Researchers at Harvard University led by Kang-Kuen Ni have successfully achieved a significant step towards creating low-entropy samples of molecules for applications in the quantum field using optical tweezers.
The team employed a technique called magnetoassociation to create a single molecule from a single pair of atoms in a specific, reversible, quantum state. Their study is detailed in Physical Review Letters.
The researchers confined a sodium (Na) atom and a cesium (Cs) atom at the center of an optical trap formed by focusing a laser beam to an intense spot. By ramping up the ambient magnetic field, they then converted the trapped atoms into a molecule. According to Jessie Zhang, the lead author of this study, the molecule’s resulting quantum state is determined entirely by the state of the initial atoms. If the atoms are all prepared in their lowest motional state, then the resulting molecule will be in its lowest motional state and vice versa.
Earlier methods by the team
In their first study, the researchers used a photoassociation process that uses a laser to create a molecule in an excited state. In the second, they used a pair of laser beams to create a weakly-bound molecule. According to Zhang, both methods had drawbacks. In the first method, the molecule decayed into many states that couldn’t be detected. In the second, the laser beam destroyed the molecule. However, the molecule created by the magnetoassociation lived long enough to be dissociated back into atoms in their original states and subsequently detected.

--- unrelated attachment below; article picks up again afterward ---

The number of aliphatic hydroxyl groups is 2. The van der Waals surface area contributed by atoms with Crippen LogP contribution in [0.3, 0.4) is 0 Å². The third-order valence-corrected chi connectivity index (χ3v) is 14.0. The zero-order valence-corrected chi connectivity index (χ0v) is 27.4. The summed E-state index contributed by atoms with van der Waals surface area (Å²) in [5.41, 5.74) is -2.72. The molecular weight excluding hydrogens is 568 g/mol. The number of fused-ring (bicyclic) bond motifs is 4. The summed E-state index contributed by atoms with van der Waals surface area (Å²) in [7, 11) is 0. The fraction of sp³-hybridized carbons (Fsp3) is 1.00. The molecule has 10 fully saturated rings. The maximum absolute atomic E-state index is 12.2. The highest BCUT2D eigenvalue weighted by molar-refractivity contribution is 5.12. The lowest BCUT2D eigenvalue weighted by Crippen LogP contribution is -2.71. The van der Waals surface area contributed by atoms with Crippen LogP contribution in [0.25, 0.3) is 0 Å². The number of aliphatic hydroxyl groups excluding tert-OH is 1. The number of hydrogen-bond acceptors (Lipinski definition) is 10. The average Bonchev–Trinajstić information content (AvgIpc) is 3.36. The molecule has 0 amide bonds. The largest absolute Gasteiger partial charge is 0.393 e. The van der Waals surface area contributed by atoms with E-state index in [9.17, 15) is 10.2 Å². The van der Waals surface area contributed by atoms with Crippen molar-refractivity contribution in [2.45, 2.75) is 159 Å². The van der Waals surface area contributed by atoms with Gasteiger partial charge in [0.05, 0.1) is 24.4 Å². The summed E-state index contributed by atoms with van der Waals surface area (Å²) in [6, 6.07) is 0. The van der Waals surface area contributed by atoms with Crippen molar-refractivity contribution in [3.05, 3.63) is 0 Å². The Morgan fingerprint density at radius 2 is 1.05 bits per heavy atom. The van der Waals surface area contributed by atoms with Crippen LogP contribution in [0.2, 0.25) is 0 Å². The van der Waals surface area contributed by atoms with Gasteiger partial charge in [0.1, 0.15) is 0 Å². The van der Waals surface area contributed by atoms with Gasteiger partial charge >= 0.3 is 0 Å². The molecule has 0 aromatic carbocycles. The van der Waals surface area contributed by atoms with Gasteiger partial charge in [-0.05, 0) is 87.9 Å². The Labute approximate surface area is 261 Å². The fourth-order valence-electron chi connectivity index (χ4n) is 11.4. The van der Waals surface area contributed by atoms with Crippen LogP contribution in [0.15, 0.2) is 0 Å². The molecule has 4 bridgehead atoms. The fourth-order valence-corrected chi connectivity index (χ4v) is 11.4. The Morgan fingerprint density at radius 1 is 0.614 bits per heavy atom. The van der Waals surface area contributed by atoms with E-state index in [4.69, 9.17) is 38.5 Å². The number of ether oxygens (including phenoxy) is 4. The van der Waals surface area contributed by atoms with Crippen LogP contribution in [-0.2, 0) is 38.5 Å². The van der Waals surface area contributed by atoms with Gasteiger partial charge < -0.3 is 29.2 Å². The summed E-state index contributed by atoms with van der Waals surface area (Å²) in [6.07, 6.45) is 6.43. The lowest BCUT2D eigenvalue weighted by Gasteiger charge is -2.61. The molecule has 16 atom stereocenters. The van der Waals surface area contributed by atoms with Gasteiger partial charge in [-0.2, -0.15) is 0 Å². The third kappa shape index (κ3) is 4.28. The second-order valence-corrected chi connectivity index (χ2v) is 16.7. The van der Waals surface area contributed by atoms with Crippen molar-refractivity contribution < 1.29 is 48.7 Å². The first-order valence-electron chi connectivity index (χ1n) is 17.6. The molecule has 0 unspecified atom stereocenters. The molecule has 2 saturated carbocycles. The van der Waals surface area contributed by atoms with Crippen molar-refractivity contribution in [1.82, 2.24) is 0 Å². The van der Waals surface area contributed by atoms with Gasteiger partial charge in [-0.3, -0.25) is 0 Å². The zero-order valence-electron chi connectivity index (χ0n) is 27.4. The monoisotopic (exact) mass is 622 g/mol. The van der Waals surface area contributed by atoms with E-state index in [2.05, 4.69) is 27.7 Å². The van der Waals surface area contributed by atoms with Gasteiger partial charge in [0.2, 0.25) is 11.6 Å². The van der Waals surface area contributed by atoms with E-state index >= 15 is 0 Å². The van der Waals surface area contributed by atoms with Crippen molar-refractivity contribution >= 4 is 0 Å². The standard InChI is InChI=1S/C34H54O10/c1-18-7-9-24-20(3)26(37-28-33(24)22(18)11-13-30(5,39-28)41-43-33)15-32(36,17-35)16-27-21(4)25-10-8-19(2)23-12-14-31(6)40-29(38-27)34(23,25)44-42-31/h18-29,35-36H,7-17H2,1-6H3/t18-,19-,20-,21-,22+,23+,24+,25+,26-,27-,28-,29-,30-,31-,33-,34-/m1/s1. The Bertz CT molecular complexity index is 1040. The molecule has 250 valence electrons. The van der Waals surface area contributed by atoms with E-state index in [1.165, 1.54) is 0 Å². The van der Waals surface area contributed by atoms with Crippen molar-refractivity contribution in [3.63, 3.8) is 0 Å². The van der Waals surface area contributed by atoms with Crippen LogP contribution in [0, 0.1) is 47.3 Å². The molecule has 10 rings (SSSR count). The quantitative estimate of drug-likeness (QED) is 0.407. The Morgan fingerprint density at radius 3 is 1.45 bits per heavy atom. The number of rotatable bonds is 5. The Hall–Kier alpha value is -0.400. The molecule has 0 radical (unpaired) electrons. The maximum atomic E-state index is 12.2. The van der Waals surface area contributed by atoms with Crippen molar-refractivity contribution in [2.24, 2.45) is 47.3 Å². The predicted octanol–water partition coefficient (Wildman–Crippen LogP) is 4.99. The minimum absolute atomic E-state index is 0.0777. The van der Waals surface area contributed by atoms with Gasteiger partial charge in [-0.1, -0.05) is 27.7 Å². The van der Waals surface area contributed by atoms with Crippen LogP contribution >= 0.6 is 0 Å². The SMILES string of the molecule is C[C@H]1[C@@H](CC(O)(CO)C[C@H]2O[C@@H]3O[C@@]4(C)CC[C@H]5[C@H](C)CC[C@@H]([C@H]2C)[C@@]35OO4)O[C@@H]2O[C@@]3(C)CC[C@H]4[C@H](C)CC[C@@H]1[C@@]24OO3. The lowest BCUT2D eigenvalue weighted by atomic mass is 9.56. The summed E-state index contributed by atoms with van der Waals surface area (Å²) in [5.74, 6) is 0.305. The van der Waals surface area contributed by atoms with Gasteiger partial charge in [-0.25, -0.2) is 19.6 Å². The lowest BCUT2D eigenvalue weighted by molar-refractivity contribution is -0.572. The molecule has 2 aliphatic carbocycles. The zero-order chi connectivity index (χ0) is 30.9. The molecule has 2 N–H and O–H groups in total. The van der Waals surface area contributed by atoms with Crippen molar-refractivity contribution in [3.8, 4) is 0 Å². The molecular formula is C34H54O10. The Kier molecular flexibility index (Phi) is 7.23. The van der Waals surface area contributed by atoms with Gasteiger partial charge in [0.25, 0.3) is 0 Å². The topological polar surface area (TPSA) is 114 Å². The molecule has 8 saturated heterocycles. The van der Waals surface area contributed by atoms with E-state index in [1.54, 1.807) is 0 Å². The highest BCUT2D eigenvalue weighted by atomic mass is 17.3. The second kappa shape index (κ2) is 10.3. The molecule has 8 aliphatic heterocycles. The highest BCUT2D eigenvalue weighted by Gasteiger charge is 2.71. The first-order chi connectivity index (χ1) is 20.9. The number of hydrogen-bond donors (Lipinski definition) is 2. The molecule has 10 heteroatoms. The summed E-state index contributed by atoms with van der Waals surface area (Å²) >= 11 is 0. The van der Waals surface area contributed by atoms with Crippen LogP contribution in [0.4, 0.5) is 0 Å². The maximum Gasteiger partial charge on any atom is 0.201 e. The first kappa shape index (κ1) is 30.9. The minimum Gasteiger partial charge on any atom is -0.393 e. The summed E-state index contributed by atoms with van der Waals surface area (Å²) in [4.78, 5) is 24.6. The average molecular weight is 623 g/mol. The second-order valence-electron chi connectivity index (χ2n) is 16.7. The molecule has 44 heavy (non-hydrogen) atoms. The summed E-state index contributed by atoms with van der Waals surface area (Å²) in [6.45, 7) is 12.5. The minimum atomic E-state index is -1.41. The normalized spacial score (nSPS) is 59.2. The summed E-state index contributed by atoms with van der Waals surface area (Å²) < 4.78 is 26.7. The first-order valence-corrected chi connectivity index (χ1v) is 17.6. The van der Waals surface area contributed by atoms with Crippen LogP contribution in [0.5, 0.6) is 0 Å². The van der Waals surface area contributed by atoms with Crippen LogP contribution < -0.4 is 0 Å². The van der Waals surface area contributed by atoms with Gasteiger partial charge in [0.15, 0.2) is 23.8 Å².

The molecules formed by this new method have a weak atomic bond. Hence, they do not possess a large electric dipole moment, which is necessary for quantum computing applications that require entanglement between the atoms’ quantum states. The researchers will continue their research to bring the molecules to their absolute ground state to overcome this problem. At this stable state, the molecules can interact with each other via dipole-dipole interactions.
The team also hopes to scale up their technique to multiple tweezers, each holding a single molecule that can be controlled individually. Such a system can be used as a quantum computer or quantum simulator.
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